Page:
* Economic realism – The implosion of Wall Street highlighted many Republican and conservative philosophies and policies that have been somewhere between bad and devastating for the vast majority of Americans. All of their recent finger pointing and misleading blame game tactics do not alter the results. As noted above the employment record is another proof-is-in-the-pudding moment. Republicans would have us believe that tax cuts for the wealthy will lead to greater investment in industry which will lead to greater employment. There may have been some merit to this strategy under different economic and workplace conditions but certainly not as it has been applied during the Bush administration. Articles this week pointed out that Clinton created 23 million jobs while Bush created 4.8 million. At the beginning of the 21st century the Trickle Down Theory may apply to a toddlers right leg but, as a strategy for the American economy, it has dried up. I would expect that under an Obama administration we would see intelligent tax incentives for business aimed at increasing employment while reducing the existing tax cut policies that are devoid of responsible requirements.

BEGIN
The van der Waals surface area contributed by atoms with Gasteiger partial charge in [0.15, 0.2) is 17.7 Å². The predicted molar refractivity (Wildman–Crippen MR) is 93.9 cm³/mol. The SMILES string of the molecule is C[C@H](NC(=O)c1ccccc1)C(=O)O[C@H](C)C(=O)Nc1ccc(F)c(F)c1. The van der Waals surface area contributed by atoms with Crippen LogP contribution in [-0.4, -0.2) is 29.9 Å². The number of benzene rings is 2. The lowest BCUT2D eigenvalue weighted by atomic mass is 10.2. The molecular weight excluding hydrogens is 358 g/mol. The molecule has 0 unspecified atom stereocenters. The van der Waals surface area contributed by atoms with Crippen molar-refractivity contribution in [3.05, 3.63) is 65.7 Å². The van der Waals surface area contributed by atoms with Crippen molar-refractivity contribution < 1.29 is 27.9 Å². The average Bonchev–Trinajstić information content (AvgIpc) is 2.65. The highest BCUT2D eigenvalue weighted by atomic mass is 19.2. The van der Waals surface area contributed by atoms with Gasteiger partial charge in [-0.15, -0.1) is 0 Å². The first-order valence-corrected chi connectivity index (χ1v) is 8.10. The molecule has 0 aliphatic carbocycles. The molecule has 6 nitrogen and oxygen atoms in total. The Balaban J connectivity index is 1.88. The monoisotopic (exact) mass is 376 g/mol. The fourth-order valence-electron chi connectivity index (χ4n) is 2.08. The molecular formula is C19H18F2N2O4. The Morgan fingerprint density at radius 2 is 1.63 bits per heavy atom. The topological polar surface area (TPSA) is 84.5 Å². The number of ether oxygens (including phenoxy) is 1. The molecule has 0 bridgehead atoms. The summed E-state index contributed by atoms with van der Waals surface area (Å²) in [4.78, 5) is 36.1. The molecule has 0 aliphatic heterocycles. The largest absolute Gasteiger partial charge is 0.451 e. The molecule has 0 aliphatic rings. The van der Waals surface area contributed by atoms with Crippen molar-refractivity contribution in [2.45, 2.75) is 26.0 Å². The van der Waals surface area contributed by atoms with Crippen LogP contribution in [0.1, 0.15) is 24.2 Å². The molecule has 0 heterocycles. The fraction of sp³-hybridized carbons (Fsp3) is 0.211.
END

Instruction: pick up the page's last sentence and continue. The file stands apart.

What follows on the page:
Another Republican strategy that I expect will merit demise is anti-unionism. The 20th century offered a history of the battle between unions and business. Each side had their victories and losses but what is clear is that when either side became too strong the common interest was hurt. Today we again see the result of business having become too dominate in this relationship. The unwritten contract between business and the Republican Party has resulted in union membership in private industry falling from 30% after World War II to 8% today. “The decline in union membership paralleled with a decline in real wages, retirement benefits, and quality of health care. To ensure that workers who wish to organize are able to do so, the House passed the Employee Free Choice Act (EFCA) in March 2007 with bipartisan support. In the Senate, however, a group of 48 conservatives successfully blocked the measure with a filibuster threat three months later.” I anticipate the passage of this bill in the next Congress.
* The Roots of Violence: Wealth without work, Pleasure without conscience, Knowledge without character, Commerce without morality, Science without humanity, Worship without sacrifice, Politics without principles.
Mohandas K. Gandhi (1869 – 1948) a political and spiritual leader of India